Author: Harries, Chloe
Date published: May 1, 2012
Dame Sally Davies, Dr Tony Jewell, Dr Michael McBride, and Sir Harry Burns England, Wales, Northern Ireland and Scotland's CMOs) wrote a letter to GPs, health visitors and community nurses to encourage better awareness of vitamin D guidelines and recommendations due to an alarming rise in illnesses linked to vitamin D deficiency.
The letter stated 'The National Diet and Nutrition Survey demonstrates that up to a quarter of people in the UK have low levels of vitamin D in their blood, which means they are at risk of the clinical consequences of vitamin D deficiency. It is important for public health that bw levels of vitamin D are avoided. As health professionals, you can make a significant difference to people's health by making those at risk aware of how important it is to make sure they get enough vitamin D, and how they can get access to mese important daify supplements. We, me Chief Medical Officers, thank you for your continued help and support with raising awareness of this issue, which in turn should raise the levels of vitamin D in those at risk, and vulnerable groups.'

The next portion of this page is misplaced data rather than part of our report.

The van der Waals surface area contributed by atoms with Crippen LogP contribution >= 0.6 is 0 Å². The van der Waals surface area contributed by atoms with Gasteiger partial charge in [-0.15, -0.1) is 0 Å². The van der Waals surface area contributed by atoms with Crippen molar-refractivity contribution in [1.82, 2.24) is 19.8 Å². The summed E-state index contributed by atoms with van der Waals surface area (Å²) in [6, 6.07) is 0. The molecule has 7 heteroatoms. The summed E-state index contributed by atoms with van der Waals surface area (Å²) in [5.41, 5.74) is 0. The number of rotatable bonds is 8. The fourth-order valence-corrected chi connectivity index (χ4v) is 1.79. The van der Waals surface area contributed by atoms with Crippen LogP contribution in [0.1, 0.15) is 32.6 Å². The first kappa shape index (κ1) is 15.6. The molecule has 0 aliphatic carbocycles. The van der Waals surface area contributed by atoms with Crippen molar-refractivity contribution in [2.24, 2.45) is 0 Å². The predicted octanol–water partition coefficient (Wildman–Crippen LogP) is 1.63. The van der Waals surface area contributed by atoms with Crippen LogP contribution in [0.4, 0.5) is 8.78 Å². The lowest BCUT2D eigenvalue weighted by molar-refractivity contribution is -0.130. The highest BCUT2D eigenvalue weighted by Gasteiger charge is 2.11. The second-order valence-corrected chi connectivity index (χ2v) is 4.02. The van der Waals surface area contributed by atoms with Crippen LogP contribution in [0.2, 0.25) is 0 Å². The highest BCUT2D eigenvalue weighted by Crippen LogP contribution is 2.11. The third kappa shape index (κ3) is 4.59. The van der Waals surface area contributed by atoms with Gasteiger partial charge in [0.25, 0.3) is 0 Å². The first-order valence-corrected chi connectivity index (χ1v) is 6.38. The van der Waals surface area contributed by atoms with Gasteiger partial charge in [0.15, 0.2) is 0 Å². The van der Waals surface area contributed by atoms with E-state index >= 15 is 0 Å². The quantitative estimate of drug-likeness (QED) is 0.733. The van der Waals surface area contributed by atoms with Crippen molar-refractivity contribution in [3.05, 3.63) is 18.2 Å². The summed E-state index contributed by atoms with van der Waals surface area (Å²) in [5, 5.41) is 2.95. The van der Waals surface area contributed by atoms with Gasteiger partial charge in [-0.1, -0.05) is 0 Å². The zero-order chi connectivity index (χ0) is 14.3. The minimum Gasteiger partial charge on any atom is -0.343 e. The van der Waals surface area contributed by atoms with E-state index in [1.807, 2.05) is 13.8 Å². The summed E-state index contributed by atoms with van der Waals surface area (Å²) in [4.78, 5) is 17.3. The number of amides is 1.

The dangers of deficiency
Vitamin D deficiency impairs the absorption of dietary calcium and phosphorus leading to bone problems such as rickets in children and osteomalacia in adults.
The at-risk groups identified include pregnant and breastfeeding women; children aged under five; people aged over 65; and dark-skinned people who have little exposure to the sun. The letter urges people to be aware of the ways in which they can access vitamin D naturally, recommended guideline daily amounts of vitamins, and of the different schemes that provide supplements to eligible individuals.
Dame Davies said: 'A significant proportion of people in the UK probably have inadequate levels of vitamin D in their blood. People at risk of vitamin D deficiency, including pregnant women and children under five, are already advised to take daily supplements. Our experts are dear - low levels of vitamin D can increase the risk of poor bone health, including rickets in young children.1